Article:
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Thursday, December 22, 2005

What Would John Sculley Say? 

How to Surf, by O. Emperor. Not a doctor, not an oba, and certainly not a saint.

Starting at a Buzzmachine post entitled "There's a reason models look bored," I left a comment and read another one, ending up at Mamutong, then at anina.net, which offers proof that there are models that are techno-savvy. Let me tell you about Anina:

height 1,76
bust 83
waist 61
hips 89
shoe 39
dress 36

This tells me nothing, because I'm a dumb American. First impressions are that this is one of them Lane Bryant models. 61 waist? 89 hips? Dove Campaign for Massive Beauty? But of course, I'm not that dumb of an American, although I'll need to engage in huge calculations if I ever buy clothes in foreign countries.

Back to Anina. Her site has a collection of videos, including one entitled "Milan Italy Test Commercial." Her description:

I got to play a softdrink pusher-- i ran for 16 hours straight from the "police".

The video shows a Coca Cola-dominated world in which Anina and a man are running from the authorities. After they are caught and arrested, the words "Pepsi Resistance" appear on the screen, along with the web URL www.pepsiresistance.com, which is inactive and not even registered.

The song, by the way, is Black Rebel Motorcycle Club's "Whatever Happened to My Rock N Roll," which can be heard (in part) at this Newsweek site. The song (from 2002) is reviewed at BBC Manchester:

In simple terms, and you don't get much simpler than two guitars and a set of drums, Black Rebel Motorcycle Club are one of the most exciting bands around at the moment.

Not only are the epitome of American cool with their black leathers and sunglasses, they make an awesome sound, of which there is no better example than Rock 'N' Roll.

This might be a reissue but it still sounds as fresh and action packed as ever, surging across a non-stop assault of sound, filling ever space with feedback, aggression, riffs, bass and above all one of the best songs you'll hear all year.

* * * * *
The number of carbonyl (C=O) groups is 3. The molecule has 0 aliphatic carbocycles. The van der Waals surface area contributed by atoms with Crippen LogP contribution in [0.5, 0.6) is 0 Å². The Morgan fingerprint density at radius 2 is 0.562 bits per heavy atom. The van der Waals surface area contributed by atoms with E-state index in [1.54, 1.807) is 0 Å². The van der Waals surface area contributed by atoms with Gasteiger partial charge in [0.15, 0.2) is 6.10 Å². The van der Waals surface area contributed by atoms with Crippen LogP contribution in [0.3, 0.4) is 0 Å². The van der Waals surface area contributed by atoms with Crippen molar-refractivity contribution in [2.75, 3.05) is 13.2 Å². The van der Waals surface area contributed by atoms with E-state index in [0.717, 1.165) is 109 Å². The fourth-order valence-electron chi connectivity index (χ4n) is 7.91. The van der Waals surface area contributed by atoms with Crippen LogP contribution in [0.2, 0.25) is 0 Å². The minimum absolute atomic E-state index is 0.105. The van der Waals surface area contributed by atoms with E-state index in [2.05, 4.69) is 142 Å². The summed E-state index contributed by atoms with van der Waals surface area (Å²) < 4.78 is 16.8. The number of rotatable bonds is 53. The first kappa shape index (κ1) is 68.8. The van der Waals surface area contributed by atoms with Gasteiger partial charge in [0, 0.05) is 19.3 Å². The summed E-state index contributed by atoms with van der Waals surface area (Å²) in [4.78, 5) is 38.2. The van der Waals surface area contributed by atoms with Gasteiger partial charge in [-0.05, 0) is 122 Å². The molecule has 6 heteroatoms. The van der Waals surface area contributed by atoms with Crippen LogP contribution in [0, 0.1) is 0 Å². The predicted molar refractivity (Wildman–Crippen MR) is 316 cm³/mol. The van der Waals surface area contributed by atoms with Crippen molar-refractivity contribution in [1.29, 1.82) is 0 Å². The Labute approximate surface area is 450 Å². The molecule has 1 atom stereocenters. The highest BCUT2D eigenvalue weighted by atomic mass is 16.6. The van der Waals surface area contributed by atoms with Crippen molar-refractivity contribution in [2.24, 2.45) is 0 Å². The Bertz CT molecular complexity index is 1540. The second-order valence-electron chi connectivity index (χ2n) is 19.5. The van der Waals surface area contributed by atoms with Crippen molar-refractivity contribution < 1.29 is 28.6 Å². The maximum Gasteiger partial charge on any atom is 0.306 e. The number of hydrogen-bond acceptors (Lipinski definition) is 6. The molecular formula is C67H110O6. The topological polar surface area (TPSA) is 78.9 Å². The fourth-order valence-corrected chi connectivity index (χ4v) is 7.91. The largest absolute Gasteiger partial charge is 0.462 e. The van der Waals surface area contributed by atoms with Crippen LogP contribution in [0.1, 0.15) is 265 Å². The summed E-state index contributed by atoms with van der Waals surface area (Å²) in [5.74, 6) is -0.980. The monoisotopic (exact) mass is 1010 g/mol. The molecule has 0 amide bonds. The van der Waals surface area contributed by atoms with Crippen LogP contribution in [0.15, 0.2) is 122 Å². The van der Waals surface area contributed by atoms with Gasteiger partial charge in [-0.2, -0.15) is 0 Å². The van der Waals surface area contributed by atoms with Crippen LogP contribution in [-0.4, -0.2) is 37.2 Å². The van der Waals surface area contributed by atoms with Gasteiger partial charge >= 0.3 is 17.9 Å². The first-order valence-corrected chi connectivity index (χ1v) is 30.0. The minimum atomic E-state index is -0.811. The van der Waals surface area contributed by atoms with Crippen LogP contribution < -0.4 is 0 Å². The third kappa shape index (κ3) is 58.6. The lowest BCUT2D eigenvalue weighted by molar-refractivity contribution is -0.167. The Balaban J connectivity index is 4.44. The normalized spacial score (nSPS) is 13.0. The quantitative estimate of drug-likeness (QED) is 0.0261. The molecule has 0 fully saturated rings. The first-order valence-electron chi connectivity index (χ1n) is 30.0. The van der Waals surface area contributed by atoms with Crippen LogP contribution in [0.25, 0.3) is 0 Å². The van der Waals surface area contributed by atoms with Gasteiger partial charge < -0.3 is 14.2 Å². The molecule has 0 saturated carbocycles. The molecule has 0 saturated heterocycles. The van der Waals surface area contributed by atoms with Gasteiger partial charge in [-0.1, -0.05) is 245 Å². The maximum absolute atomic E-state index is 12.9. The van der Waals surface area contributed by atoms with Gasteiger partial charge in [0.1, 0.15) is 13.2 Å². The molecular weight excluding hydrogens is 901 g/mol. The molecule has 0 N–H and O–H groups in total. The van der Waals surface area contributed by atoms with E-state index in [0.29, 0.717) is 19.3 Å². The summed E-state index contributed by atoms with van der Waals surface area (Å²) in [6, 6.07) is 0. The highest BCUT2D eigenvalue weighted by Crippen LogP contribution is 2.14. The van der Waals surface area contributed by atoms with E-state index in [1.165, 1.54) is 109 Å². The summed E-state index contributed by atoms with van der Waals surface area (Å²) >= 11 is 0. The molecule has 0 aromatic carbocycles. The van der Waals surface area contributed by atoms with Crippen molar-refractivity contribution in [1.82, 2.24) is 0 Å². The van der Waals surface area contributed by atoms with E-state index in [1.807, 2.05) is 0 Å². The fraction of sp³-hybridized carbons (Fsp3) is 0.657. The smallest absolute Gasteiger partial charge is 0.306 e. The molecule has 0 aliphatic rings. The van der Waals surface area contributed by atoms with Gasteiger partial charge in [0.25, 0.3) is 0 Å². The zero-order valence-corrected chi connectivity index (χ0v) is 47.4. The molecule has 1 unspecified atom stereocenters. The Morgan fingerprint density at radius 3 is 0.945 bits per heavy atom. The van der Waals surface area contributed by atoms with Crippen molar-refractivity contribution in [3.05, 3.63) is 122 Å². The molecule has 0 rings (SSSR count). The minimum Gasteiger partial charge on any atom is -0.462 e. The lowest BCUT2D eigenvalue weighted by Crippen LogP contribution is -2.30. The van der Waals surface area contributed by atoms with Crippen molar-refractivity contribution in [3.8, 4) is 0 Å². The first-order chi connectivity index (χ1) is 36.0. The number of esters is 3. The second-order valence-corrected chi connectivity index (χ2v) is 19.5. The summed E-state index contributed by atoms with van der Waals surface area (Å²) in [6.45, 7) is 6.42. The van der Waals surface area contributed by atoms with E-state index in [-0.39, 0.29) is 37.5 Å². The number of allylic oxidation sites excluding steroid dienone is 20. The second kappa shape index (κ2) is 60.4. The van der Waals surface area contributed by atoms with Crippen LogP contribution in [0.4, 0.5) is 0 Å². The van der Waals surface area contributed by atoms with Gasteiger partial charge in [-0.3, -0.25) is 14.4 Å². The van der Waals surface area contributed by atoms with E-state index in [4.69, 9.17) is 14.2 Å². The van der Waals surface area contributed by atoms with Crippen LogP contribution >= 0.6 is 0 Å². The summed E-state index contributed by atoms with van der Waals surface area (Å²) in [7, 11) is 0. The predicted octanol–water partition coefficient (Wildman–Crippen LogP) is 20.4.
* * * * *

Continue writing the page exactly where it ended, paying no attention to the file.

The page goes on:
If you've somehow avoided BRMC so far, then take this as lesson number one. You will not be disappointed.

The Wikipedia article indicates that the band originated in San Francisco, and that one of the members originally used a pseudonym for Wallflowers-like reasons.

A far cry from the Pepsi Generation, but Anina's video has some parallels with 1984.

So what does Wikipedia say about the ex-Pepsi, ex-Apple man John Sculley?

The neutrality of this article is disputed.

Please see discussion on the talk page.

I'll say. The article doesn't mention his successes at Pepsi, his early successes at Apple (marketing and otherwise), or his championing of hypertext technologies. But it does devote some time to Sculley's endorsement of The Wine Clip:

Andy Blue (Famous Wine Critic), Mary Ewing Mulligan (Master of Wine), Leslie Sbracco (Author: "Wine for Women"), and John Sculley (Former CEO of Apple and Pepsi) all agree that The Wine Clip improves the taste of wine.
John Sculley
Former CEO of Pepsi and Apple
Investor in The Wine Clip

"I was asked to take a wine tasting to determine if there was a difference when using The Wine Clip. I could sense a considerable difference. So much so that I invested in the company."
The Wine Clip uses principles of magnetics to improve the taste of wine as it is being poured out of the bottle. The effect is instantaneous, and has been found by many wine professionals to result in a genuine improvement in flavor and mouthfeel, especially when used on red wines.